Hemodialysis removes toxic substances and metabolic waste from the bloodstream using an extracorporeal circuit with components designed to perform ultrafiltration and diffusion on the blood. Before the blood is returned to the body, air bubbles are removed from the blood to inhibit embolisms.

Dialysis is performed as a treatment for patients suffering from renal insufficiency. This is performed either in the peritoneum or through extracorporeal dialysis or filtration of blood. These two methods have in common the fact that dialysis fluids or dialysates take up the degradation products of metabolism. These dialysates usually contain high levels of sodium chloride and other electrolytes such as calcium chloride or potassium chloride, a buffer substance such as bicarbonate or acetate and acid to establish a physiological pH plus optionally glucose or another osmotic agent.

Dialysates are either supplied as ready-to-use solutions or they are prepared on site from concentrates, including solid concentrates. Solids offer the advantage of a small package volume and a low weight. Although solids also have disadvantages—electrolyte salts, for example, are highly hygroscopic—there is a trend toward offering only solid components for preparation of dialysates.

During hemodialysis using systems such as described in U.S. Pat. No. 5,385,564 and U.S. Pat. No. 5,616,305, incorporated by reference herein, dry bicarbonate or acid concentrate is mixed with dialysate via a container using one or more ports. Even when the container is filled there is always air remaining in the container. The system cannot remove all of the air from the container without evacuating the air from the container via a vacuum system to create negative pressure, before filling the container with water. The present invention provides a solution to the air problem in the container without the use of a vacuum system, and will allow air to be removed from the bag during the initial fill with bicarbonate or other compound, such that the container can be optimized or reduced in size which allows for improved mixing with a smaller container.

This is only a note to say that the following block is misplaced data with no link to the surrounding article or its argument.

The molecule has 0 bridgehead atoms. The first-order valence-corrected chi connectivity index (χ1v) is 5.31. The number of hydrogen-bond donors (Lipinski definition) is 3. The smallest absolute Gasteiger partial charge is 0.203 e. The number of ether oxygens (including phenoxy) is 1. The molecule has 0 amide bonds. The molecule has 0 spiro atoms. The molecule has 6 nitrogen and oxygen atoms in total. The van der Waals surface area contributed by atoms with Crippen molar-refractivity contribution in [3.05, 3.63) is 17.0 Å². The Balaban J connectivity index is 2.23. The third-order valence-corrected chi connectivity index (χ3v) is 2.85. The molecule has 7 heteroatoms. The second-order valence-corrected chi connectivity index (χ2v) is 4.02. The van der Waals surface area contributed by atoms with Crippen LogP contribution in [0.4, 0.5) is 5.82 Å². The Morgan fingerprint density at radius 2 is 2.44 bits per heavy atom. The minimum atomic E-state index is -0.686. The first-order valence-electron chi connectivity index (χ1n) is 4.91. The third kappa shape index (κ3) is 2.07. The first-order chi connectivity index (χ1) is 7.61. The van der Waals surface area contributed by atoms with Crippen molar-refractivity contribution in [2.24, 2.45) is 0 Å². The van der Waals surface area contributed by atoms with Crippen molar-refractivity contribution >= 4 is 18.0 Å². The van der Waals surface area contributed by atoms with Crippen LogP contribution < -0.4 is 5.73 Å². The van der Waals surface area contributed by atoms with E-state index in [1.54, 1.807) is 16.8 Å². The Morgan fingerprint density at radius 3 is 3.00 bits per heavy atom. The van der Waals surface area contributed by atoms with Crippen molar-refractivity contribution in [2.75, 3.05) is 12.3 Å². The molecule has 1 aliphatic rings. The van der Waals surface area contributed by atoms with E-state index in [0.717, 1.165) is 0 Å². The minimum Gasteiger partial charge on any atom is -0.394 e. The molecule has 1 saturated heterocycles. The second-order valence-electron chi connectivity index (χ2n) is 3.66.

BRIEF SUMMARY OF THE INVENTION

In one aspect, an extracorporeal medical fluid circuit component is described. The component includes a vent assembly. A vent structure adjacent to a micro-porous membrane forms the vent assembly. The vent structure is porous, but expands when the vent structure becomes wet, thereby closing off the pores and inhibiting (e.g., preventing) fluid from flowing through the vent structure. The vent structure also protects the membrane from becoming wet, such as from condensation. The component is capable of being used in an extracorporeal medical fluid circuit.

In another aspect, a transducer protector includes a body that defines a fluid pathway. A vent assembly is disposed in the fluid pathway. The vent assembly includes a vent structure and a micro-porous membrane. The vent structure is porous, but expands when the vent structure becomes wet, thereby closing off the pores and inhibiting (e.g., preventing) fluid from flowing through the vent structure. The vent structure also protects the membrane from becoming wet, such as from condensation. The transducer protector is capable of being connected in fluid communication with a fluid circuit and a pressure transducer such that the vent assembly inhibits liquid flowing in the fluid circuit from contacting the pressure transducer.